Finding my place, thanks to the journalism school
All of my life, I have been a little shy. Not shy enough that I never had any friends, but shy enough that it took me a long time to make them.
Elementary school was awesome because I was with the same people for a long time. Middle school was weird because I went to a completely different school than my old friends, but I was more confident socially. In high school, I joined the football team and eventually the choir too. I really came out of shell, and by the time I graduated I didn’t feel like the quiet and shy guy I had been most of my young life.
Then I came to SMU.
My freshman year was a complete regression for me socially. I made maybe three friends, and they were really more like acquaintances than anything else. I should point out, I have been a commuter for the entire four years I have been at SMU.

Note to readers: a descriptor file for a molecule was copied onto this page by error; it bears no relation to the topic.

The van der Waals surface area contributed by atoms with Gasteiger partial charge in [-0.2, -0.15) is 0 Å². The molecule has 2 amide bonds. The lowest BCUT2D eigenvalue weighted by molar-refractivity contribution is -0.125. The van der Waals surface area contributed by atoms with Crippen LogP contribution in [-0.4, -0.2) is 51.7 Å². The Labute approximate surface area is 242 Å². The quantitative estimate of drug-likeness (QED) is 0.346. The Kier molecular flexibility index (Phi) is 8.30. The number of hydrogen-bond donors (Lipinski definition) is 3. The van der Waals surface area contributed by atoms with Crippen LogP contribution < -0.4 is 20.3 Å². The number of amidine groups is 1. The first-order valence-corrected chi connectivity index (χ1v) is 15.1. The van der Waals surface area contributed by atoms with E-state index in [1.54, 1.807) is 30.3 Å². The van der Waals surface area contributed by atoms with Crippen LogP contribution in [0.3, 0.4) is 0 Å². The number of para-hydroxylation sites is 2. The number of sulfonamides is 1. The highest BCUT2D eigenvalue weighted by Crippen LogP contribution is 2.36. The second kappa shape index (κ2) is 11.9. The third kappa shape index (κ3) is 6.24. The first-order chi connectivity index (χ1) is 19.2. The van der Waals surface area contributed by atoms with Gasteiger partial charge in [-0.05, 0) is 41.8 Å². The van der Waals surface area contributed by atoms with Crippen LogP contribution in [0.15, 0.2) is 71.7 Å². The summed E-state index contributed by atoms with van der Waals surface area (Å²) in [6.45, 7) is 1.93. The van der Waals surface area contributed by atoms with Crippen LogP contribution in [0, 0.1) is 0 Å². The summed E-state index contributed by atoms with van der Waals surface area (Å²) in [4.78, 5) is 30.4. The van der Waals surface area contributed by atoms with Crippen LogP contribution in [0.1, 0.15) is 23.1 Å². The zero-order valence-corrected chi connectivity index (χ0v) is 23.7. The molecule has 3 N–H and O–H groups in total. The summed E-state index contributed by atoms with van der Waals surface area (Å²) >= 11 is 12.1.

I was working two jobs on top of all my classes from about halfway through that first semester. So, it wasn’t like I was being anti-social, I just didn’t have the time to really go out and make friends. I would look around and see alI the other students laughing and joking with their friends and feel like I was missing something huge.
Then, I took my first reporting class in SMU’s journalism school (the J-School).
There is something about the J-School that simply forces friendships. When you decide to make journalism part of your degree plan, you are deciding to make the journalism department and everyone in it, part of your family.
There is just something about stressing out over a deadline, struggling to get match-on-action right in your how-to video or dying as you try and turn a package in 24 hours only to discover your live-shot sucks that builds long lasting friendships.
I can honestly say the J-School saved my college experience and changed they way I viewed life at SMU as a commuter.